Balloon Breathing: Help Your Child Calm Down in a Fun Way
Balloon breathing is a great way to help children regulate their emotions. It can help them calm down and, at the same time, develop more awareness of their body. It’s a simple tool they can start to use once they turn 7. By using it, they’ll start to steadily improve their emotional intelligence.
None of us wants to see our children or students overcome by their frustration. No one wants to see them in such a rage that they throw a massive snotty, angry, screaming tantrum. But once they’re two years old, their emotional worlds (still unfamiliar to them) have a tendency to become a problem and a source of family tension.
“The basic premise that children must learn about emotions is that all feelings are okay to have; however, only some reactions are okay.”
There’s also something we have to keep in mind here. Our goal as parents or educators shouldn’t be to remove any source of anxiety from the child’s life. That’s not logical. It’s also not a good idea to flatten out their path through the day so that everything is always pleasant and perfectly adjusted to their expectations. The world, as we all know, doesn’t work that way. The key is to give them the tools to self-manage their anxiety, anger, and sadness.
Balloon breathing is an original, fun, and extremely useful strategy for kids. It’s also a perfect fit for the goal we just mentioned. Keep on reading to learn how it works.
Respecting a child’s emotions without empowering their anxiety
Children often use sobbing, screaming, and tantrums as a way of dealing with something they don’t like, or something that makes them anxious. It’s often the only tool they have. Instead of becoming desperate, instead of making the situation worse by yelling, telling them off, or punishing them, you need to put yourself in their shoes. Or to be more specific, you need to put yourself in their head.
The cerebral cortex matures slowly but steadily throughout our lives. What that means is that things like impulse control and emotional control don’t usually finish developing until after adolescence. It’s a long period of time that comes with a lot of conflict between people. Some children have a good handle on managing their emotional states. Then there are children who are much more sensitive, uncomfortable, and loud about their anxiety.
Being aware of these things is very important. Ultimately, the main goal for you as the adult is to be empathetic towards them. Try to understand their frustrations and anger. But, at the same time, remember that validating an emotion isn’t the same thing as agreeing with it. It just means recognizing that it exists and having tools to hand to the child so they can learn to understand it, deal with it, and process it. That’s why balloon breathing is such a good place to start. It’s a wonderful technique to show them once they turn 7.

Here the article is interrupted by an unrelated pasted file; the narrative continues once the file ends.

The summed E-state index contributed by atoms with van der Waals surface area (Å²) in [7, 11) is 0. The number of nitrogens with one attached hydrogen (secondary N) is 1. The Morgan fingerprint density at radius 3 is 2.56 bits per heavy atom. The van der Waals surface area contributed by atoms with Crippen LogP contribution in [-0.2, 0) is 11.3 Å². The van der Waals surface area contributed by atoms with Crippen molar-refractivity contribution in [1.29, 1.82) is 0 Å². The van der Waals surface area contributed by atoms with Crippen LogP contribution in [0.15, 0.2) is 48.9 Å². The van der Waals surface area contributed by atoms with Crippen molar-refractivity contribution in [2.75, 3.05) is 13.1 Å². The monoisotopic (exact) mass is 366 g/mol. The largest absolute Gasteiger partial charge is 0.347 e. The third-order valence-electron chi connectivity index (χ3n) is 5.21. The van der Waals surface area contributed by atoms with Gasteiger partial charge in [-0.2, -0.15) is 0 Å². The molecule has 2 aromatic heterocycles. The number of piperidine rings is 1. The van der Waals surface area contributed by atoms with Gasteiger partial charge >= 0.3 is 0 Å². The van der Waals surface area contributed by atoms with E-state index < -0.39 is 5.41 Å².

What exactly does balloon breathing do for children, and how exactly do they do it?
Balloon breathing is a practice you can teach children to help them calm down and control their impulses. They should do it any time they feel nervous or angry. In those moments, it’ll help them control themselves, stay calm, stimulate their psychomotor skills, and help them develop an awareness of their body, things like posture and laterality.
What do you need?
If you want to help them do balloon breathing, here’s what you need in terms of conditions and material:
- A balloon for the child. If you’re doing this in a classroom, try to make sure it’s a comfortable, spacious environment without too many stimuli.
- You should have mats or pillows in your classroom so that the children can lay down at some point.
- Remember that giving a balloon to a child under 7 years old can be extremely dangerous.
What do you do?
To practice this technique, you have to follow these steps:
- Don’t give the children a balloon until you’ve explained how this activity (or this game) works.
- In simple terms, explain to them how our body reacts in a special way when we let tension and emotions like anger, rage, or frustration take over us.
- Once you’ve explained this, then you can give them a balloon. Afterward, ask them to start blowing it up. As they do that, you’ll tell them about how our mind and body are like that balloon. The angrier we are, the more air and negative emotions there will be inside. It will keep on expanding until, at some point, it pops (let this happen).
- Then you can give them another balloon. But this time tell them to only blow it up a little bit and then let some air out. The balloon will go back to its original state without popping. Now it’s calm and relaxed.
- Lastly, ask the children to lay down on the floor (on the mats or pillows).
- Now have them imagine they’re a balloon. An angry, angry balloon that’s filling up with a lot of air. Their belly fills up, their arms, their legs… They’re about to pop because all their negative emotions have taken over.
- What now? Deflate them and let them take notice of all the relief they feel in their body. Now they feel lighter, more comfortable, and happier.
Lastly, remind the children that any time they feel full of anger, any time life gets complicated and brings along things that are unpleasant, won’t wait for them, or make them uncomfortable, they should think about the balloon. They should never let it pop because, when that happens, we all lose, and we all get scared.
When you feel nervous, there’s nothing better than breathing deeply and letting the air out of your lungs. Deflating all that tension will help you feel lighter and more in control of yourself.